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Apollo 10 mission will involve three Australian stations



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FOR PRESS : 258

APOLLO 10 MISSION WILL INVOLVE THREE AUSTR/ LIAN STATIONS

Statement by the Minister for Supply, Senator the Hon. Ken Anderson

Three Australian tracking stations - Carnarvon, Honeysuckle

Creek and Tidbinbilla - will again play an important role in the

Apollo program in connection with the launch of Apollo 10,

scheduled for 2.50 a.m. (Australian Eastern Standard Time) on

May 19, 1969.

The Minister for Supply, Senator Ken Anderson, said this in

Cnaberra today, May 14.

The eight-day Apollo 10 mission - a combination of the

Apollo 8 and Apol1d 9 missions - is designed to take Thomas P. STAFFORD (commander), John W. YOUNG (command module pilot) and Eugene A. CERNAN (lunar module pilot) into lunar orbit.

During the lunar phase of some 62 hours, Stafford and Cernan

will board the lunar modules separate 9 and descend to with .n 5O OOO ft.- of the lunar surface before returning (after about eight hours' separation) to dock with the orbiting command-and-service module and a return to earth.

Carnarvon will be a prime station for the earth-orbit phase

of the mission.

During this period, which lasts for two or three orbits,

a complete check-out of the spacecraft is performed.

Carnarvon's Unified S-Band (USB), V HF and FPQ-6 radar will be tracking the combined Apollo spacecraft and third stage (Saturn-IV)

up to loss of signal on the second earth orbit.

After this, the Carnarvon USB will track until the re-entry

period when the radar will again pick up the spacecraft.

After trans-lunar injection, the station will track the spacecraft to lunar distance and through lunar orbits Li. to 9

and 16 to 21.

The longest period that the station will be manned without

a major break is from launch minus 11 hours to the end of the

first trans-lunar coast pass - about 31 hours.

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During the whole of the mission the Carnarvon SPAN (Solar Particle Alert Network) group will observe and report on solar flare activity to ensure that adequate warning of excessive radiation from solar events can be given to the network and

space-craft crew.

As in Apollo 8, the Canberra complex of Honeysuckle Creek and Tidbinbilla stations will be prime for the lunar phases of

Apollo 10 several hours each day, as are Goldstone (U.S.) and

Madrid (^;;ain), The complex will track the spacecraft for a short while about one hour after launch in the first of two planned earth orbits before the -re-ignition of the third-stage engine over Australia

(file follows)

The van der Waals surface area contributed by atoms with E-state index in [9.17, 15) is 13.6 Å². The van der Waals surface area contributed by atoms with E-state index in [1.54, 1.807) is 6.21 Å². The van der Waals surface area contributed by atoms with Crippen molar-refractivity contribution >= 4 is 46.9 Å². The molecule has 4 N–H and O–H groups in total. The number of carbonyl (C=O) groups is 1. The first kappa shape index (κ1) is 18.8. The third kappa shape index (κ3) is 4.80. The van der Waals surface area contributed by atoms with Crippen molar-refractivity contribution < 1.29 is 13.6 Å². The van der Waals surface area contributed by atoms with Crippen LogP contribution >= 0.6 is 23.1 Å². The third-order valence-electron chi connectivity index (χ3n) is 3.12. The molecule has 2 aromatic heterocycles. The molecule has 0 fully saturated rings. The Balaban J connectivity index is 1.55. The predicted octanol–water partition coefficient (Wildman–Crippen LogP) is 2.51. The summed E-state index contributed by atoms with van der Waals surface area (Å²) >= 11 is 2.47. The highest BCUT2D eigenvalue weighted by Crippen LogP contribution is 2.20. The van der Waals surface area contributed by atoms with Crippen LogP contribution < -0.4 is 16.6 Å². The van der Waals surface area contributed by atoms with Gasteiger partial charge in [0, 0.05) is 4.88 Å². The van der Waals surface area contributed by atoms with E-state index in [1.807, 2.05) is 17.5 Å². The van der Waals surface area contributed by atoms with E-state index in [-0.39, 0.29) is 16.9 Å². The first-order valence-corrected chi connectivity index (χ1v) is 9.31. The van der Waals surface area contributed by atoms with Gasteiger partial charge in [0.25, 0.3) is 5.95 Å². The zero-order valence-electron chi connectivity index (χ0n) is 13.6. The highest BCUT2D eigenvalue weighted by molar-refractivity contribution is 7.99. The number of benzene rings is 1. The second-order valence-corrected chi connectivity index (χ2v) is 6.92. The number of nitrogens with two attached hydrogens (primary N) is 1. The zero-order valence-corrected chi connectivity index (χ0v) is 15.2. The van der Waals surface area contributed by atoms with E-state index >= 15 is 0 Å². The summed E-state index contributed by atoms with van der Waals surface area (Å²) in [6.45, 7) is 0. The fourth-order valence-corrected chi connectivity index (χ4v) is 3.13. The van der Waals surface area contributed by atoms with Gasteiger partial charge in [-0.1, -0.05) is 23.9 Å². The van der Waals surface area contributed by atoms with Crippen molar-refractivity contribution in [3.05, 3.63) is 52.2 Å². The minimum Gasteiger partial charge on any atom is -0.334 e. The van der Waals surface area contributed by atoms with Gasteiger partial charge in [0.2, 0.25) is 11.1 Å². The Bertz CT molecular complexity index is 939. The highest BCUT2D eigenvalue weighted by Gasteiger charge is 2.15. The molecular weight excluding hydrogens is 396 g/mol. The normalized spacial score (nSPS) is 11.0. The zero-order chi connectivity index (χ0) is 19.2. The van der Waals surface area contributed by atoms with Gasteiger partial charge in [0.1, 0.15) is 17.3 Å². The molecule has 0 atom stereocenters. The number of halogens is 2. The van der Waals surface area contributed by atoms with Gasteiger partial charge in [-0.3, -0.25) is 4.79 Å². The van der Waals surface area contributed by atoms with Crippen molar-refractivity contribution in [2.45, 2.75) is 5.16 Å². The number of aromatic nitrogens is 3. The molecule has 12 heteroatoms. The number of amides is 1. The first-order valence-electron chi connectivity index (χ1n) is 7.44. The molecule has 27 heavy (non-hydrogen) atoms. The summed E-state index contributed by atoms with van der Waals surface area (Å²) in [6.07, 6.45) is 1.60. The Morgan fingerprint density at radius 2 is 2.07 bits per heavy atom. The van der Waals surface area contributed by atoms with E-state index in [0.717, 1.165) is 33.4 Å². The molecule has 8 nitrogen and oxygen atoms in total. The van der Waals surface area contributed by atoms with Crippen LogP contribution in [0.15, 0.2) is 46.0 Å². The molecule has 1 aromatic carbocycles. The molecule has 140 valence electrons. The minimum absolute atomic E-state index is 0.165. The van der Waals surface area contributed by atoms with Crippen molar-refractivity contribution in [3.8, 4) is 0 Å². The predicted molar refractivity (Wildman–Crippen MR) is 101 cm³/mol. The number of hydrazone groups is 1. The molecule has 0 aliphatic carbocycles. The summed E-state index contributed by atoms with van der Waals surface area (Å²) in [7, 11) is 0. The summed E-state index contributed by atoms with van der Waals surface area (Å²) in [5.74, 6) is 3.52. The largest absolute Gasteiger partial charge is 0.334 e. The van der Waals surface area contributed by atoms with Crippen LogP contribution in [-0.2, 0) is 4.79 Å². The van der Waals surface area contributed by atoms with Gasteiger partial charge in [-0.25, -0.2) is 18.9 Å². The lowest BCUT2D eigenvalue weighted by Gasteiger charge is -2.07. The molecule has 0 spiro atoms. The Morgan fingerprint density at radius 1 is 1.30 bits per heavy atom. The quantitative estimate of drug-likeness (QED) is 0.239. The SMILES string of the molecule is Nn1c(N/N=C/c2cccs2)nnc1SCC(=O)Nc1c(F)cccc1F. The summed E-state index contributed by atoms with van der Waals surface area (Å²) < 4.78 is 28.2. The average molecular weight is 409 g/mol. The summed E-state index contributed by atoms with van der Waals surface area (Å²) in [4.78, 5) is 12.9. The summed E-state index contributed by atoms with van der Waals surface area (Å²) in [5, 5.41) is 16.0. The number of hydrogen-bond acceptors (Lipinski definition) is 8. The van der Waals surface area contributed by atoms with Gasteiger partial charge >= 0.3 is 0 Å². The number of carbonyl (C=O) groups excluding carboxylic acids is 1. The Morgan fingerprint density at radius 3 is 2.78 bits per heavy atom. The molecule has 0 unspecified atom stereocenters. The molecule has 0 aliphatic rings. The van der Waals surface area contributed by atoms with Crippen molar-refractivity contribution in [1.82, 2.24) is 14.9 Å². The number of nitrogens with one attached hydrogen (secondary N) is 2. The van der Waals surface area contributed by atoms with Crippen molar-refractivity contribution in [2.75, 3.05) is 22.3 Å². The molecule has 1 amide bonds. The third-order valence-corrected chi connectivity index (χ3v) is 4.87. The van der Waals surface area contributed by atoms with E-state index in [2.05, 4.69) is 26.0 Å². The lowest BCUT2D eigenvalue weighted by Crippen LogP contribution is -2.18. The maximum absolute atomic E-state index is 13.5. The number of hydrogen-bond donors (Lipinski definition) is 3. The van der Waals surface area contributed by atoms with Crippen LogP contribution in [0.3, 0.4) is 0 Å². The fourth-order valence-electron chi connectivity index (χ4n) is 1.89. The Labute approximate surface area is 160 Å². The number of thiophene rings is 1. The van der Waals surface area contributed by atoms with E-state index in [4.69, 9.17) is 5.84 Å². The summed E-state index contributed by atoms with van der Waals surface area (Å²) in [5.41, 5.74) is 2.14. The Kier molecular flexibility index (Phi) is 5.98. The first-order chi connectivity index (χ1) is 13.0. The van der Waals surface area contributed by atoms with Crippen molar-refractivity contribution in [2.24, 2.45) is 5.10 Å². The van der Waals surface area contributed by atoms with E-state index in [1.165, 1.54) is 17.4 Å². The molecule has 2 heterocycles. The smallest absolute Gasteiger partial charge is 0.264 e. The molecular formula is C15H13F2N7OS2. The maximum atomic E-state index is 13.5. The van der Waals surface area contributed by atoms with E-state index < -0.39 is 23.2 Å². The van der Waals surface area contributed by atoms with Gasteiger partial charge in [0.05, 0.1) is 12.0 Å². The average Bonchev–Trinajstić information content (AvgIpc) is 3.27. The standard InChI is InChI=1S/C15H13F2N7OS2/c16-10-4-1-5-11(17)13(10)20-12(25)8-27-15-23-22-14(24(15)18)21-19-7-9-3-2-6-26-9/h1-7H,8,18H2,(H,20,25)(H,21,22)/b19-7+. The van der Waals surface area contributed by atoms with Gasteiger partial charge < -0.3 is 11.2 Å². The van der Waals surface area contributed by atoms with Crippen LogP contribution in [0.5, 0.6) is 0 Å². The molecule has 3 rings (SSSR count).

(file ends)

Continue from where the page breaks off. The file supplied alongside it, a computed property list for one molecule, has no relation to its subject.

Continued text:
in the second orbit places the spacecraft on a flight path to the moon.

For the three-day trans-lunar coast, the complex will track for about eight hours a day.

After lunar orbit is achieved, 1 1.} of t .planned 32 lunar

rcvolutiom will be tracked by the complex.

On the twelfth orbit, the lunar module - with Stafford and Cernan aboard - will separate and twice descend to within 50,000

ft. of the lunar surface, the first time with both descent and ascent stages joined, the second after jettisoning the descent

stage.

These activities were exercised for the first time in a.

manned configuration during the earth-orbit Apollo 9 mission.

As in Apollo 8, the critical firing of the service propulsion engine for the return to earth will occur behind the moon, and again the Canberra complex will be tracking as the spacecraft

comes around the edge of the moon, and will be the first to relay

voice and data on the success of the firing.

About 22- hours of tracking will be involved at Honeysuckle

Creek and Tidbinbilla during the 55-hour return journey.

The complex will be the last ground station to track the spacecraft minutes before it re-enters the earth's atmosphere

over the New Hebrides on the way to splash-doom some 400 miles south-east of the Samoan Islands at about 2.54 a.m. (A.E.S.T.)

on May 27.

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Both Carnarvon and the Canberra stations are vital

communications links between the spacecraft and the astronauts on the one hand, and the Mission Control Center at Houston (Texas)

on the other hand.

The Canberra complex communicates with Houston via the NASA

Communications Center at Deakin (Canberra) and the Goddard Space

Plight Center at Greenbelt, Maryland, U.S.

Carnarvon is in touch with Houston via the OTC earth-satellite

station at Carnarvon, although stand-by circuits are available

through PMG/OTC-leased lines via Deakin.

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May 14, 1969 - P.M.